The bones of her knuckles bulge out of the skin, which sags like plastic that has melted in the sun and is dripping off her, wrinkling and folding. Her veins look as though they’re stuck to the outside of her hands. They’re a colour that’s difficult to describe: blue, but also silver, green; her blood runs through them, close to the surface. The book says she died shortly after they took this picture. Did she even get to see it? Maybe it was the last beautiful thing she left in the world.
I’m trying to decide whether or not I want to carry on living. I’m giving myself three months of this journal to decide. You might think that sounds melodramatic, but I don’t think I’m alone in wondering whether it’s all worth it. I’ve seen the look in people’s eyes. Stiff suits travelling to work, morning after morning, on the cramped and humid tube. Tarted-up girls and gangs of boys reeking of aftershave, reeling on the pavements on a Friday night, trying to mop up the dreariness of their week with one desperate, fake-happy night. I’ve heard the weary grief in my dad’s voice.
So where do I start with all this? What do you want to know about me? I’m Ruth White, thirty-two years old, going on a hundred. I live alone with no boyfriend and no cat in a tiny flat in central London. In fact, I had a non-relationship with a man at work, Dan, for seven years. I’m sitting in my bedroom-cum-living room right now, looking up every so often at the thin rain slanting across a flat grey sky. I work in a city hospital lab as a microbiologist. My dad is an accountant and lives with his sensible second wife Julie, in a sensible second home. Mother finished dying when I was fourteen, three years after her first diagnosis. What else? What else is there?
Charlotte Marie Bradley Miller. I looked at her hands for twelve minutes. It was odd describing what I was seeing in words. Usually the picture just sits inside my head and I swish it around like tasting wine. I have huge books all over my flat; books you have to take in both hands to lift. I’ve had the photo habit for years. Mother bought me my first book, black and white landscapes by Ansel Adams. When she got really ill, I used to take it to bed with me and look at it for hours, concentrating on the huge trees, the still water, the never-ending skies. I suppose it helped me think about something other than what was happening. I learned to focus on one photo at a time rather than flicking from scene to scene in search of something to hold me. If I concentrate, then everything stands still. Although I use them to escape the world, I also think they bring me closer to it. I’ve still got that book. When I take it out, I handle the pages as though they might flake into dust.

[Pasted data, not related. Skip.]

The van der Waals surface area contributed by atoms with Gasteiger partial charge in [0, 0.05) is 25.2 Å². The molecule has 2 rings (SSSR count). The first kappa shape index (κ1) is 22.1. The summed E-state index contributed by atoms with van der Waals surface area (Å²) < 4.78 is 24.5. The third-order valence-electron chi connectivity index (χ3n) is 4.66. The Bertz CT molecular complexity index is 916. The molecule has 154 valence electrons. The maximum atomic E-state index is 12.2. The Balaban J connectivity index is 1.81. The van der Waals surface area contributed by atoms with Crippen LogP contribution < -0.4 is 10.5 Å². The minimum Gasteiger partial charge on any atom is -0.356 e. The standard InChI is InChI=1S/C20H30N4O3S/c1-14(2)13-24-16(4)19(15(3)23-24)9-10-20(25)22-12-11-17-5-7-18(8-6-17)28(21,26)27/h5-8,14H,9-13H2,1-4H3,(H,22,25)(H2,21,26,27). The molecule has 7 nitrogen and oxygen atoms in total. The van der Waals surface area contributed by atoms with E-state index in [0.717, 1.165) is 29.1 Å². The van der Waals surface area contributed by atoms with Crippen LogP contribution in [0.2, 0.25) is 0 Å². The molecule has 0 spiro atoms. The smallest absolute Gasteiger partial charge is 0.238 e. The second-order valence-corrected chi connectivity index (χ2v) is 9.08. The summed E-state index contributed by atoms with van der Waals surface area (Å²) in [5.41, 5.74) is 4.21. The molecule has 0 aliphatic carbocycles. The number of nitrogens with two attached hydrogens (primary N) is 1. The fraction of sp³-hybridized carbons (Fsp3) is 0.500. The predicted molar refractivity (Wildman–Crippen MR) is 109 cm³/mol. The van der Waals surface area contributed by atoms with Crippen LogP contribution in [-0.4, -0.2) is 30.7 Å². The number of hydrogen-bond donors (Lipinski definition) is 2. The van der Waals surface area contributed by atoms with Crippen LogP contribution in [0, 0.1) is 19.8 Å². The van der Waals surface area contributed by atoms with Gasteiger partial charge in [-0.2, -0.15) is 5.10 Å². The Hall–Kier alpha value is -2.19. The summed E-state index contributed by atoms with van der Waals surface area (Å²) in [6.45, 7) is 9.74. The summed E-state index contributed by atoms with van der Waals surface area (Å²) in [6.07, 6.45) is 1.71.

Mother used to write a journal. When I was small, I sat by her bed in the early mornings on a hard chair and looked at her face as her pen spat out sentences in short bursts. I imagined what she might have been writing about; princesses dressed in star-patterned silk, talking horses, adventures with pirates. More likely she was writing about what she was going to cook for dinner and how irritating Dad’s snoring was.
I’ve always wanted to write my own journal, and this is my chance. Maybe my last chance. The idea is that every night for three months, I’ll take one of these heavy sheets of pure white paper, rough under my fingertips, and fill it up on both sides. If my suicide note is nearly a hundred pages long, then no-one can accuse me of not thinking it through. No-one can say; ‘It makes no sense; she was a polite, cheerful girl, had everything to live for’, before adding that I did keep myself to myself. It’ll all be here. I’m using a silver fountain pen with purple ink. A bit flamboyant for me, I know. I need these idiosyncratic rituals; they hold things in place. Like the way I make tea, squeezing the tea-bag three times, the exact amount of milk, seven stirs. My writing is small and neat; I’m striping the paper. I’m near the bottom of the page now. Only ninety-one more days to go before I’m allowed to make my decision. That’s it for today. It’s begun.